Up until now, I’ve experienced fruity, chocolatey, and nutty coffees. “Floral” was always a descriptor I saw associated with high-quality coffees, such as those grown at very high altitudes, but I’d never had a coffee that I thought was floral. This changed when I inhaled the first breath of Ethiopia Bale Mountain’s aroma, and later when I tasted the coffee for myself. I now understand why floral coffees are so prised in the speciality coffee industry.
My bag of Bale Mountain was purchased from Steampunk Coffee, a roaster based in North Berwick whose coffees I have tried in the past. This is the second year Steampunk has sold Bale Mountain. I got an excellent opportunity to learn about how this coffee was sourced by listening to the podcast episode Steampunk recorded with the importer of the coffee. In this podcast, I learned about the vertically-integrated supply chain of Bale Mountain. The Bale Mountain farm is owned by the same person as the processing and import and exporting bodies.
What does this mean for a coffee? It means that Isreal Degfa, who partially or fully owns various stages of Bale Mountain’s production, has more control over how the coffee is processed. This makes quality assurance easier: Degfa does not need to chase down people further back in the supply chain if any issues occur. Degfa can ensure that everyone in the chain – from the farmer to the exporter – is paid fairly. The Bale Mountain farming community has benefited well from this structure, as a lot of money from the coffee has flowed toward community projects.
The dry fragrance of Bale Mountain is floral and fruity. I was reminded of a blackcurrant jam, my favourite variety of jam, and got a strong scent of blueberry. I am unsure how to describe some of the floral aromas I could detect in the fragrance. The only thing I can say is that I kept thinking about my grandparents’ garden while smelling and tasting this coffee, which was full of both flowers and fruit plants.
The aroma of this coffee was equally inviting: jammy and fruity. This aroma is unique in that I’ve never smelled such a floral aroma in a coffee. When I started to drink this coffee, I thought of it like I was drinking a jam. The body was light, which I’ve not come to associate with coffees with berry flavours. This is not to the detriment of the coffee: the light body pairs well with the sweetness and sharp acidic bite of the coffee.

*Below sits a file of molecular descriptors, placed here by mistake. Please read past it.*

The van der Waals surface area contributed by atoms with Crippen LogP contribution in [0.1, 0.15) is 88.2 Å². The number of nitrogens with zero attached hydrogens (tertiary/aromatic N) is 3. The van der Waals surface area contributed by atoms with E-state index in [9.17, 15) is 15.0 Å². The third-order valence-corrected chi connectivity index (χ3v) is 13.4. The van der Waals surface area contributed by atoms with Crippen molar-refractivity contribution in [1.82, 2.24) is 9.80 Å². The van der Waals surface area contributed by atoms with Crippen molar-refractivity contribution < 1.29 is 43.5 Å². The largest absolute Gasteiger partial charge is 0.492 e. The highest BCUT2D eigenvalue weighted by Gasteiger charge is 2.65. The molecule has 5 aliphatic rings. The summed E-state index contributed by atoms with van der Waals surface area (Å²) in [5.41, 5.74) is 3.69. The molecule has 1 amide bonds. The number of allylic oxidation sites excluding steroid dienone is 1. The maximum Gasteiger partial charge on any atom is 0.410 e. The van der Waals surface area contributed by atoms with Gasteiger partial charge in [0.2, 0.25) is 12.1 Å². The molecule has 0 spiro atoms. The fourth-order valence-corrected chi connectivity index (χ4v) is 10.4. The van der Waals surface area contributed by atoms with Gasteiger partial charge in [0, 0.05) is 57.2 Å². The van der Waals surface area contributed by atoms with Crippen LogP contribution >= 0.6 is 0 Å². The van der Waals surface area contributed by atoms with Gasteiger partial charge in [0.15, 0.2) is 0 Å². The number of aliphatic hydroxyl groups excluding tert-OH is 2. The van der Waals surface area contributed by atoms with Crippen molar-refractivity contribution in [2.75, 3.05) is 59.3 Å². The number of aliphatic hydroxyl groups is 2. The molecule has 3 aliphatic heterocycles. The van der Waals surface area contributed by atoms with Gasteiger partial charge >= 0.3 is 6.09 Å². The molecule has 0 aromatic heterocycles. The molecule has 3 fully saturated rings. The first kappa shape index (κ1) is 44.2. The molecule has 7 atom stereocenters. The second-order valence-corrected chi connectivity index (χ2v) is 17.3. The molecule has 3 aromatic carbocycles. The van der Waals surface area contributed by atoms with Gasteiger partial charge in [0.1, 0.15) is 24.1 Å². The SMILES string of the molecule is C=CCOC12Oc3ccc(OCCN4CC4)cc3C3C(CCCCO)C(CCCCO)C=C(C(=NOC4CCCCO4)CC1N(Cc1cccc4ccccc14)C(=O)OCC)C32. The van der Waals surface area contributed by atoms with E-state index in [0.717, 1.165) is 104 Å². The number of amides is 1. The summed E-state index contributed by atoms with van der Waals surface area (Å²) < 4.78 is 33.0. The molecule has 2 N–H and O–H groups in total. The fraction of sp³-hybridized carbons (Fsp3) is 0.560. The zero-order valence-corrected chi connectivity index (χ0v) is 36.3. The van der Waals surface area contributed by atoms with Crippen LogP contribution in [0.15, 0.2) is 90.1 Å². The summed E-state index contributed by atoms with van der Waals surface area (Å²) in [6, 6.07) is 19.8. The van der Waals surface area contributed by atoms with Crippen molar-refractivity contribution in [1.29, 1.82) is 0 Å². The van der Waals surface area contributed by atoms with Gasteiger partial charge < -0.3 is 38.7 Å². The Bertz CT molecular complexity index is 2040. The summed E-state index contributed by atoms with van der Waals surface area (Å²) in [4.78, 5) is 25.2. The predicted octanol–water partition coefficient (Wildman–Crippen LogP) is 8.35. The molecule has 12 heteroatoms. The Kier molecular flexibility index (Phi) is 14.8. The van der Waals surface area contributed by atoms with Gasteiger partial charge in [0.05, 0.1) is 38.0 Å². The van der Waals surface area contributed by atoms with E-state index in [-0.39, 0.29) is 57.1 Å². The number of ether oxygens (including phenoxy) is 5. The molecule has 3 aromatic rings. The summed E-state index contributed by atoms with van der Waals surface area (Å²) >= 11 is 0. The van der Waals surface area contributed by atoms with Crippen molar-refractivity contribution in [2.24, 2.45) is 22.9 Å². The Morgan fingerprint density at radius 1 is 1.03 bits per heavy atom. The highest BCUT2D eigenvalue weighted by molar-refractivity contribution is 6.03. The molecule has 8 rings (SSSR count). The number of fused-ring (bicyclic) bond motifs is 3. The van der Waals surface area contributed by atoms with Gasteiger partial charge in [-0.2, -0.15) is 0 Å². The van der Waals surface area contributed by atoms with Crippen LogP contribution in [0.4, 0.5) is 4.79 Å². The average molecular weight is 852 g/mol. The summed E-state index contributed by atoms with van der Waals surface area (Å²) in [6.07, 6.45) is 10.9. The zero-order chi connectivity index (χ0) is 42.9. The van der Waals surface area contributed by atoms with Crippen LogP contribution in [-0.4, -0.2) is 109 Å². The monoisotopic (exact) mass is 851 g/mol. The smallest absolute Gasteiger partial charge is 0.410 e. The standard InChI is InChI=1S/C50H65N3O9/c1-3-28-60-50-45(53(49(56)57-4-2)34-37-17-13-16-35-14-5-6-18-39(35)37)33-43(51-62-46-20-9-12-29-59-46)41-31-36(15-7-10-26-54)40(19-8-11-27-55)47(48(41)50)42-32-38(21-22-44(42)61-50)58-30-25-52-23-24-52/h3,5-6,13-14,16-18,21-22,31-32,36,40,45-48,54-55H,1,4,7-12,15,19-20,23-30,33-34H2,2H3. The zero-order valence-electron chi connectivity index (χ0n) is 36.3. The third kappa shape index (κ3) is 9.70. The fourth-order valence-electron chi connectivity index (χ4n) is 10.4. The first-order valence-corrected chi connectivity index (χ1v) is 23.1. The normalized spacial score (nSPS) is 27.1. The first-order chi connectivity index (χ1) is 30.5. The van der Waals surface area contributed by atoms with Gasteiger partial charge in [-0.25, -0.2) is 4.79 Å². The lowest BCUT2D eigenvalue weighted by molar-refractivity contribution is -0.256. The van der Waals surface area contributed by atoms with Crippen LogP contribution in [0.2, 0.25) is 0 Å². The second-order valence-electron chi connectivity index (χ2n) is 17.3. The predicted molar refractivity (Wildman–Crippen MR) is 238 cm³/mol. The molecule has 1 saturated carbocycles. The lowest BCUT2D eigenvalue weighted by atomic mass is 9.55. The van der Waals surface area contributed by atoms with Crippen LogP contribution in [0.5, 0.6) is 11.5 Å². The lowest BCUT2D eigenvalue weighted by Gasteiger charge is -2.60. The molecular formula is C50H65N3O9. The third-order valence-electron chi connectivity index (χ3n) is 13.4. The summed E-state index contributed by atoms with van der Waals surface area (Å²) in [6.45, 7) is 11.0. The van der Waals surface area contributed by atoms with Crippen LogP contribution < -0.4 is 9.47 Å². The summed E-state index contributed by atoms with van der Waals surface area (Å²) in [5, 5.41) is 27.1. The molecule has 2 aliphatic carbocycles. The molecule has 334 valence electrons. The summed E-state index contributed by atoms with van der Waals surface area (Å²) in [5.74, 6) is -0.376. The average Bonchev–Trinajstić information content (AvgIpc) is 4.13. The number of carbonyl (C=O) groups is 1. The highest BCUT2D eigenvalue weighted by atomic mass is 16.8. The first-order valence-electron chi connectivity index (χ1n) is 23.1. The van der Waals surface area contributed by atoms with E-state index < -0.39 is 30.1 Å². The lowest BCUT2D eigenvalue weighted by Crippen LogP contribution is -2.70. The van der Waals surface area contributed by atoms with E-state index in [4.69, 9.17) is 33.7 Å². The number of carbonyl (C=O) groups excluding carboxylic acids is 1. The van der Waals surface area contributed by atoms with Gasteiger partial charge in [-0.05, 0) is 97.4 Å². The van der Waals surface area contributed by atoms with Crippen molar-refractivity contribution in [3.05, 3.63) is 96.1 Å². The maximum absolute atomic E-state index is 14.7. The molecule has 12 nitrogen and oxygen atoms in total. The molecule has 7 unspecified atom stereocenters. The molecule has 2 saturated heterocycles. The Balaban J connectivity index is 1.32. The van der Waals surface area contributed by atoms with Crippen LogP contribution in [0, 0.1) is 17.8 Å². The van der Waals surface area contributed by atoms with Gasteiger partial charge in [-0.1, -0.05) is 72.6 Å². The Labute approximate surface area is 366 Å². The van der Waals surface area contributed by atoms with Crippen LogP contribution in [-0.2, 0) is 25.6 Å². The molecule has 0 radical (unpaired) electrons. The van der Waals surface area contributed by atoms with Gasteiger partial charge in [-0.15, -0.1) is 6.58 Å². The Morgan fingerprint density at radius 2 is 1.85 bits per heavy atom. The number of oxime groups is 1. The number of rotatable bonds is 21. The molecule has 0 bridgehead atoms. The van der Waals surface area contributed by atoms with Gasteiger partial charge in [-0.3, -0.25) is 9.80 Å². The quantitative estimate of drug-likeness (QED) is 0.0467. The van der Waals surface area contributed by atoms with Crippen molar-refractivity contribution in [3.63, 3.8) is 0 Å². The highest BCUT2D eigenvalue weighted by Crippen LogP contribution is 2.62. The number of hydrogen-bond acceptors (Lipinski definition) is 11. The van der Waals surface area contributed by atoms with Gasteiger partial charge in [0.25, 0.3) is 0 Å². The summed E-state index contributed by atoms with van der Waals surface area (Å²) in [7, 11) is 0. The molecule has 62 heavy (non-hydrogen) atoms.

Bale Mountain produces a smooth cup that I want to continue drinking past the last sip. Throughout the cup – from the first to the last sip – I could taste blueberry and blackcurrant, with blueberry being the most prominent flavour. This coffee competes for one of the highest levels of acidity I have tasted, second to a Kenyan peaberry I had a few weeks ago. I could detect floral flavours but I was not sure how to describe them. I do not have a good vocabulary of these flavours, other than to say that this coffee had floral notes.
Bale Mountain is complex with many different flavours present; blackcurrant and blueberry are the ones I could detect most.
This coffee has a long and lingering finish, leaving a fruity impression on the tongue which I could still taste ten minutes after I had finished the coffee. The finish is somewhat heavy, a nice contrast to the lightness of the brew. The finish leaves notes of blueberry and blackcurrant, and a feeling that I’d like another cup of Bale Mountain.
I am curious to try more floral coffees, which I may have avoided in the past due to my lack of vocabulary around floral notes, to see what other flavours are possible on this spectrum. I find this coffee to be moreish and like a dessert. This coffee brought back a fond memory of the blackcurrant and gooseberry jelly at my grandparents’ dinner table. Although the coffee did not taste like this jelly exactly, this memory did come to mind.
About This Coffee
Varietal: Ethiopian Heirloom
Tastes: Blackcurrant, blueberry, floral notes
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